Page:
Even before the 2015 New York Auto Show opened its doors to the march of marauding automotive journalists, it was clear which vehicle was most likely to emerge as the star of the show: the Lincoln Continental.
No question, the Continental is a stunner – a bit derivative in places, perhaps, but there is little that is truly new under the sun, and as far as Lincoln vehicles go, it’s a revelation.
But, if you ask me, the Continental isn’t going to make a whiff of difference to Lincoln’s fortunes. Lincoln is off the radars of most luxury buyers, and even if the production version were to be identical to the show car – and no production version ever is – that won’t be enough to re-float this sinking ship.
Here’s the thing you need to remember about the luxury car market: Product is irrelevant. I’m not saying you can have a successful luxury brand without good cars; I’m simply saying that good cars alone do not a luxury brand make.
Proof of my concept: the Hyundai Genesis. For $56k, you can buy a fully loaded Genesis that will go toe-to-toe with an $85,000 BMW or Mercedes. So why doesn’t the Genesis outsell the Germans? Because no one looks at the Hyundai badge and thinks, yep, that’ll make me a hit with the neighbors, the girls, that guy in the next cubicle . . . whoever.
Meanwhile, I honestly don’t know why BMW and Mercedes even bother with engineering and design budgets. They could make their cars out of compressed squirrel turds and people would still buy them. Why? Because of those Roundels or three-pointed stars on their hoods.
Now, I’m not saying Lincoln is beyond salvation. And I’m not saying it doesn’t need good cars. Truth be told, its current range is actually pretty decent. The new MKC small SUV is a real contender, the Navigator does what it does very well, and the MKZ is good looking and good to drive (though it does need a nicer interior and a lower price).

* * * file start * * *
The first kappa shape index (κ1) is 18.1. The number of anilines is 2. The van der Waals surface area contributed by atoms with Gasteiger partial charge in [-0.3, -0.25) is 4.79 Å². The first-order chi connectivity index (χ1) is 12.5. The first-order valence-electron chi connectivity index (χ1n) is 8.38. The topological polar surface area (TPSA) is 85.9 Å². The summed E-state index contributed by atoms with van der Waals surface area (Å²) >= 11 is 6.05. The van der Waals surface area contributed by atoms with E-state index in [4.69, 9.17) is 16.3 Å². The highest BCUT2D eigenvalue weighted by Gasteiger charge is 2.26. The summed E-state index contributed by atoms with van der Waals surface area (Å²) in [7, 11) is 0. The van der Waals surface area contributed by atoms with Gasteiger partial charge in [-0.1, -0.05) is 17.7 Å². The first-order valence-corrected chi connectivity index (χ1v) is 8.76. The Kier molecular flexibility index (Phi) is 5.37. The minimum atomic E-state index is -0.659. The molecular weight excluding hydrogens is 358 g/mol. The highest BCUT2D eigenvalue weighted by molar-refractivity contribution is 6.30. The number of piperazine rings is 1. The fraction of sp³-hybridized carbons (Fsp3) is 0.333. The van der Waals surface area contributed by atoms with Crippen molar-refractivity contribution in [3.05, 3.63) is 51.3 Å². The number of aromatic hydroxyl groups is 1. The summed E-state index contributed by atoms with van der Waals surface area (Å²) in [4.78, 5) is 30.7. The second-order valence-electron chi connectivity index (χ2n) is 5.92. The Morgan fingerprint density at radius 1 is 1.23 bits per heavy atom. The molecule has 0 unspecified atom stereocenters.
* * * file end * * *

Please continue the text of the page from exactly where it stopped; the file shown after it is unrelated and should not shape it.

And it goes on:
No, product isn’t Lincoln’s real problem; it’s their image that needs to change. And here’s how I think they ought to go about it.
Stop playing those stupid Matthew McConaughy ads. It’s 2015. Everyone has a smartphone, even people on Social Security. No one is impressed by an ad showing your car has an opening sunroof. (What’s next? Men walking on the Moon?) And Matt needs to go. He was brilliant in A Time To Kill, but he’s as boring as whale feces in a car ad. And no, Lincoln, you do not get “cool points” because he appears to be stoned. People don’t seek out luxury car buying advice from potheads. (Perhaps he and his pal Woody can book a Doritos commercial.)
Move back to California. Lincoln used to be headquartered in Orange County, but they’ve since returned to Detroit, and that was a big mistake. I have nothing against Detroit; it’s a fascinating place, and I’m very happy that it’s undergoing a renaissance. But nearly everyone in Detroit buys a domestic car, and while that’s great for the industry, it’s terrible if you are trying to figure out what luxury car buyers really want. Cars are made in Detroit. Trends are made in California.
Get celebrities into your cars. Find the hot A-listers everyone wants to know about and give them Lincolns. How do you know who to target? Have your social media folks create a point index based on number of Twitter followers, frequency of rehab visits, and volume of tabloid stories exposing them as closeted binge eaters, with bonus points for tantrums caught on video and photos in The Fappening. Rap stars automatically get a Navigator (after all, it worked for the Escalade). Bonus: Anyone photographed soliciting a transgender prostitute in their Lincoln gets free gasoline for a year.
The Continental will only succeed if Lincoln becomes a relevant and desirable brand. Make Lincoln the hot brand of the moment, and it won’t matter how good the Continental is, because it’ll sell like hotcakes — even if it’s made out of compressed squirrel turds.